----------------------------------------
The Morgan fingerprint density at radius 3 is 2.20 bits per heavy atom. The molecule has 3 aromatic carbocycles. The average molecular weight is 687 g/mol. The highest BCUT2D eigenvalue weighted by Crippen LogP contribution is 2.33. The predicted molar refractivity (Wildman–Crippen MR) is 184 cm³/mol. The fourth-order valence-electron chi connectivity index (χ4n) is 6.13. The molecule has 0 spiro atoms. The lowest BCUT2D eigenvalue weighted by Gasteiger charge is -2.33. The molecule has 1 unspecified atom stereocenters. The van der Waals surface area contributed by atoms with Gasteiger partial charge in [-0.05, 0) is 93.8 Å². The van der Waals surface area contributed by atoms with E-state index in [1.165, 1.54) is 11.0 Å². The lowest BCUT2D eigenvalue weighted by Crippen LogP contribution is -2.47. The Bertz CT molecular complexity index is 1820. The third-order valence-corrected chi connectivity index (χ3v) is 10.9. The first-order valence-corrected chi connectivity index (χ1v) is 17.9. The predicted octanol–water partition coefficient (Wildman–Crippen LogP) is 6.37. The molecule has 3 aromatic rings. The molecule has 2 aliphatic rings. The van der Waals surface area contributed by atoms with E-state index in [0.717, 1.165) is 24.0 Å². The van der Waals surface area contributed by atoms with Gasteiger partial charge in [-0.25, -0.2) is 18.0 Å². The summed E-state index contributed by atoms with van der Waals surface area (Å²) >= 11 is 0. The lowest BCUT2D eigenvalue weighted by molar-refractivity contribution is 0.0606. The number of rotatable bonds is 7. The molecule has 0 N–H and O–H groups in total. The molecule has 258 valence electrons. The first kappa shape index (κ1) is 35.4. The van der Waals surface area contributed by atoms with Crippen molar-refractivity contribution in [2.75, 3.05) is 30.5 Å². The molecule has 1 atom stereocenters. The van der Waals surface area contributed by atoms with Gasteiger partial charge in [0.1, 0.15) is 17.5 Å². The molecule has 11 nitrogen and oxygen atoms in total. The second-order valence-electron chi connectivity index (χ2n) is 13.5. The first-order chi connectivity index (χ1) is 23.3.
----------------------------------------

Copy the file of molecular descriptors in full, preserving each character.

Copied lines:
The Morgan fingerprint density at radius 3 is 2.20 bits per heavy atom. The molecule has 3 aromatic carbocycles. The average molecular weight is 687 g/mol. The highest BCUT2D eigenvalue weighted by Crippen LogP contribution is 2.33. The predicted molar refractivity (Wildman–Crippen MR) is 184 cm³/mol. The fourth-order valence-electron chi connectivity index (χ4n) is 6.13. The molecule has 0 spiro atoms. The lowest BCUT2D eigenvalue weighted by Gasteiger charge is -2.33. The molecule has 1 unspecified atom stereocenters. The van der Waals surface area contributed by atoms with Gasteiger partial charge in [-0.05, 0) is 93.8 Å². The van der Waals surface area contributed by atoms with E-state index in [1.165, 1.54) is 11.0 Å². The lowest BCUT2D eigenvalue weighted by Crippen LogP contribution is -2.47. The Bertz CT molecular complexity index is 1820. The third-order valence-corrected chi connectivity index (χ3v) is 10.9. The first-order valence-corrected chi connectivity index (χ1v) is 17.9. The predicted octanol–water partition coefficient (Wildman–Crippen LogP) is 6.37. The molecule has 3 aromatic rings. The molecule has 2 aliphatic rings. The van der Waals surface area contributed by atoms with E-state index in [0.717, 1.165) is 24.0 Å². The van der Waals surface area contributed by atoms with Gasteiger partial charge in [-0.25, -0.2) is 18.0 Å². The summed E-state index contributed by atoms with van der Waals surface area (Å²) >= 11 is 0. The lowest BCUT2D eigenvalue weighted by molar-refractivity contribution is 0.0606. The number of rotatable bonds is 7. The molecule has 0 N–H and O–H groups in total. The molecule has 258 valence electrons. The first kappa shape index (κ1) is 35.4. The van der Waals surface area contributed by atoms with Crippen molar-refractivity contribution in [2.75, 3.05) is 30.5 Å². The molecule has 1 atom stereocenters. The van der Waals surface area contributed by atoms with Gasteiger partial charge in [0.1, 0.15) is 17.5 Å². The molecule has 11 nitrogen and oxygen atoms in total. The second-order valence-electron chi connectivity index (χ2n) is 13.5. The first-order chi connectivity index (χ1) is 23.3.